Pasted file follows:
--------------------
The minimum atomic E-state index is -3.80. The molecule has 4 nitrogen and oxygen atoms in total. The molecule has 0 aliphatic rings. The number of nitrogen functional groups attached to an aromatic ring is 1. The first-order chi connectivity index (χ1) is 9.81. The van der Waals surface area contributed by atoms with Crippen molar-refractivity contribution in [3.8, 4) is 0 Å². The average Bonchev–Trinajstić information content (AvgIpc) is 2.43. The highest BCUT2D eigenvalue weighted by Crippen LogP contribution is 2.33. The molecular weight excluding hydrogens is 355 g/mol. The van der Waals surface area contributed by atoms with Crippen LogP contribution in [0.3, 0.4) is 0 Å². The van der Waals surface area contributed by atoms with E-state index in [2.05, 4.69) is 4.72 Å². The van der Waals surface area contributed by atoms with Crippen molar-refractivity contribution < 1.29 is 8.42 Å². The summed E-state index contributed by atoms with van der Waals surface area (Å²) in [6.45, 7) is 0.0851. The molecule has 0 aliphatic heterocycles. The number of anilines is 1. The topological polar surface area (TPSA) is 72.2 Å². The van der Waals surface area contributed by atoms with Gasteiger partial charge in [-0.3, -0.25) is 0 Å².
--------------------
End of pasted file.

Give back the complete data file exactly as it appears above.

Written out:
The minimum atomic E-state index is -3.80. The molecule has 4 nitrogen and oxygen atoms in total. The molecule has 0 aliphatic rings. The number of nitrogen functional groups attached to an aromatic ring is 1. The first-order chi connectivity index (χ1) is 9.81. The van der Waals surface area contributed by atoms with Crippen molar-refractivity contribution in [3.8, 4) is 0 Å². The average Bonchev–Trinajstić information content (AvgIpc) is 2.43. The highest BCUT2D eigenvalue weighted by Crippen LogP contribution is 2.33. The molecular weight excluding hydrogens is 355 g/mol. The van der Waals surface area contributed by atoms with Crippen LogP contribution in [0.3, 0.4) is 0 Å². The van der Waals surface area contributed by atoms with E-state index in [2.05, 4.69) is 4.72 Å². The van der Waals surface area contributed by atoms with Crippen molar-refractivity contribution < 1.29 is 8.42 Å². The summed E-state index contributed by atoms with van der Waals surface area (Å²) in [6.45, 7) is 0.0851. The molecule has 0 aliphatic heterocycles. The number of anilines is 1. The topological polar surface area (TPSA) is 72.2 Å². The van der Waals surface area contributed by atoms with Gasteiger partial charge in [-0.3, -0.25) is 0 Å².